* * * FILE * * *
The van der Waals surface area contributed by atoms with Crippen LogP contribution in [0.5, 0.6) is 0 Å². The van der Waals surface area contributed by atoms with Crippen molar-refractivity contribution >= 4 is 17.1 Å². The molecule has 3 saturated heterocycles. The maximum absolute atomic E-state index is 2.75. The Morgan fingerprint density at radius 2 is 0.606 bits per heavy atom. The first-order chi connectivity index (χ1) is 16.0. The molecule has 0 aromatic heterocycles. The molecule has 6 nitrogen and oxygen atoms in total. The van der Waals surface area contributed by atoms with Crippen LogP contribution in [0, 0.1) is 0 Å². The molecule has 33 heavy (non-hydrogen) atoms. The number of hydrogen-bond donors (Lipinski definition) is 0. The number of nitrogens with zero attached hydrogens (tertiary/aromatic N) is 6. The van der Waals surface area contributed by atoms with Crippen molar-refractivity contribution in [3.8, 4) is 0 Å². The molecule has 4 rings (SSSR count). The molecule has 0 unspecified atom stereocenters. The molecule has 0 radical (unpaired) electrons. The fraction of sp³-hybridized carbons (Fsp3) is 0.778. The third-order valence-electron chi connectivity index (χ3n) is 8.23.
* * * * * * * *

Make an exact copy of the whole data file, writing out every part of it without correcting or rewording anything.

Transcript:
The van der Waals surface area contributed by atoms with Crippen LogP contribution in [0.5, 0.6) is 0 Å². The van der Waals surface area contributed by atoms with Crippen molar-refractivity contribution >= 4 is 17.1 Å². The molecule has 3 saturated heterocycles. The maximum absolute atomic E-state index is 2.75. The Morgan fingerprint density at radius 2 is 0.606 bits per heavy atom. The first-order chi connectivity index (χ1) is 16.0. The molecule has 0 aromatic heterocycles. The molecule has 6 nitrogen and oxygen atoms in total. The van der Waals surface area contributed by atoms with Crippen LogP contribution in [0, 0.1) is 0 Å². The molecule has 33 heavy (non-hydrogen) atoms. The number of hydrogen-bond donors (Lipinski definition) is 0. The number of nitrogens with zero attached hydrogens (tertiary/aromatic N) is 6. The van der Waals surface area contributed by atoms with Crippen molar-refractivity contribution in [3.8, 4) is 0 Å². The molecule has 4 rings (SSSR count). The molecule has 0 unspecified atom stereocenters. The molecule has 0 radical (unpaired) electrons. The fraction of sp³-hybridized carbons (Fsp3) is 0.778. The third-order valence-electron chi connectivity index (χ3n) is 8.23.